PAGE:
Mary F. Costello for the defendant.
William J. Meade, Assistant District Attorney, for the Commonwealth.
The defendant appeals from his conviction of second degree murder. Our review of the record reveals no error that would call for reversal of his judgment of conviction.
The principal issue raised on appeal is whether the trial judge erred in omitting an instruction that the jury might consider the defendant's mental impairment, due to his consumption of alcohol, as it bore on the issue of malice. [Note 1] See Commonwealth v. Grey, 399 Mass. 469 , 471-472 & n.4 (1987). We note at the outset the thinness here of any evidence of "mental impairment triggered by intoxication." Commonwealth v. Freiberg, 405 Mass. 282 , 287 (1989). See Commonwealth v. Moore, 408 Mass. 117 , 134-135 (1990). We also have great difficulty in discerning on this record a defense theory premised on impairment. See and compare Commonwealth v. Lazarovich, 410 Mass. 466 , 476 (1991). In any event, passing the question whether the defendant's state of intoxication was an issue at trial, we think that where, as here, the defendant relied solely on self-defense, the judge did not err by failing to include, sua sponte, the so-called Grey instruction. See Commonwealth v. Lawrence, 404 Mass. 378 , 395 (1989). Contrast Commonwealth v. Sama, 411 Mass. 293 , 297-299 (1991).
No extended discussion of the other arguments raised on this appeal is warranted because they are totally lacking in merit.
[Note 1] As the defendant neither requested such an instruction, nor objected to its omission, we review this claim of error under the substantial risk of a miscarriage of justice standard. See Commonwealth v. Bousquet, 407 Mass. 854 , 865 n.6 (1990)
Paul A. Gargano for the plaintiff.
Gary D. Buseck for the defendant.
In his complaint, the plaintiff, Percoco, asked for damages under G. L. c. 93A and for a declaration that the defendant (Wausau) is estopped from claiming lien rights under G. L. c. 152, Section 15, against a judgment in his, Percoco's, favor. On appeal, Percoco contends that the trial judge erred in allowing Wausau's motion for summary judgment because there are genuine and material factual issues in dispute. Additionally, Percoco claims that the trial court judge made errors of law, specifically, in deciding the question of whether Wausau should be estopped from collecting its statutory offset pursuant to G. L. c. 152, Section 15, and in deciding that Wausau had not violated the provisions of G. L. c. 93A. We affirm.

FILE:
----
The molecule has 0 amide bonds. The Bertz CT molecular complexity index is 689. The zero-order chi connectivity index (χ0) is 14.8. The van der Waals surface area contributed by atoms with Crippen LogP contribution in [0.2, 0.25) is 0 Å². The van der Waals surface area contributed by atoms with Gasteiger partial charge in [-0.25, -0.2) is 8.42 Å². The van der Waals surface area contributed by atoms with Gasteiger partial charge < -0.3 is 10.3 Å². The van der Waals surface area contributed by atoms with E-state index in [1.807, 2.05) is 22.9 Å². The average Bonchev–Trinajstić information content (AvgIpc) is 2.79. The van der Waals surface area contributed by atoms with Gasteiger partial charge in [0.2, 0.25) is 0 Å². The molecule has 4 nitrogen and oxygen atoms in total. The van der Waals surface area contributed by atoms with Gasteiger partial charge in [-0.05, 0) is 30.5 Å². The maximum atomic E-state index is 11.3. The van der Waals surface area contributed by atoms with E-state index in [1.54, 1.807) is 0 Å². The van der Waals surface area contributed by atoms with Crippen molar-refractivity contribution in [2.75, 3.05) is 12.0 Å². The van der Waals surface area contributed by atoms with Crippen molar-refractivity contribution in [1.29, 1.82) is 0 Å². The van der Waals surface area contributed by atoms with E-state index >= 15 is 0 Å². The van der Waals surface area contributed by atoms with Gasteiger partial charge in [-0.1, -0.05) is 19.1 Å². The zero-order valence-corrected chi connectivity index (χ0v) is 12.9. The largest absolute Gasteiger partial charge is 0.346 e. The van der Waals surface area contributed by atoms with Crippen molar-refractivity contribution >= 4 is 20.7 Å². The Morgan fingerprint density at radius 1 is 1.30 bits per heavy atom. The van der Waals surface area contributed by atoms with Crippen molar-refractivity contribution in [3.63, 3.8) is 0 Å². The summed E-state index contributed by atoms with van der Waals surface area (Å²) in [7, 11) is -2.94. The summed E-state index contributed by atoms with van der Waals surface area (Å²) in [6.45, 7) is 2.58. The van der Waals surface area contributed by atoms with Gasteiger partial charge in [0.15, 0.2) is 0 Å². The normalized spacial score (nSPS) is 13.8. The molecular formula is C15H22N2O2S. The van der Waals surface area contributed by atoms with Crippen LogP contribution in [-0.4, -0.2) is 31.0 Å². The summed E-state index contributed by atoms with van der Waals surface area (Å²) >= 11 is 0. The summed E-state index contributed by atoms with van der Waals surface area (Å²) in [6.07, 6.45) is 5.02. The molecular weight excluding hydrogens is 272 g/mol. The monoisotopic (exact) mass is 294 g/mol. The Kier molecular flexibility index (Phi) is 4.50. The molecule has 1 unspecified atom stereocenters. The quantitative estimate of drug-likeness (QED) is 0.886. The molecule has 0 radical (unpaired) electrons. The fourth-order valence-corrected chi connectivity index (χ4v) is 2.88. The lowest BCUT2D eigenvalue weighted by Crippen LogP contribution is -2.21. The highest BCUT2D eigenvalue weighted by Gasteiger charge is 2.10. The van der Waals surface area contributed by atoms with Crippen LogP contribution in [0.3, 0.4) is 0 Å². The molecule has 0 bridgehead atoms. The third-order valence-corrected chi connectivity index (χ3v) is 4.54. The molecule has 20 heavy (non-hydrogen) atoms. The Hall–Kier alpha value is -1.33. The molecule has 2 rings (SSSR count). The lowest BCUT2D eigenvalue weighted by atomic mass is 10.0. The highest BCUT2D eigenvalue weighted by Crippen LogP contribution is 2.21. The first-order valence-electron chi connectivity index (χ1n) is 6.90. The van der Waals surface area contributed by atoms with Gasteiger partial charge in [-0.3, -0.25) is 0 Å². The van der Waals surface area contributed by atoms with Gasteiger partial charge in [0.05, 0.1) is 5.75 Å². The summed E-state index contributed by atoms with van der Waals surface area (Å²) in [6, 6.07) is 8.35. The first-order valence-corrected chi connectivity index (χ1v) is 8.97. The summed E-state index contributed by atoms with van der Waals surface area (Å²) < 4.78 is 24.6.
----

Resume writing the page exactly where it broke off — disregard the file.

The material facts are not in dispute. Percoco worked for Farina, a company which subcontracted with Morse Diesel, the general contractor on a construction project. Wausau was Farina's insurer. In the course of his employment Percoco was injured and made a claim for compensation under G. L. c. 152, which was paid by Wausau. He also asserted a tort claim against Morse, and his spouse brought a claim for loss of consortium against both Morse and Farina. [Note 1] Morse joined Farina in the action, seeking indemnity based upon a "hold harmless" agreement in their contract. Wausau appointed independent counsel to defend Farina on the loss of consortium claim; this counsel also assumed responsibility for Morse's defense to Percoco's claim pursuant to the indemnity contract provided by Farina to Morse.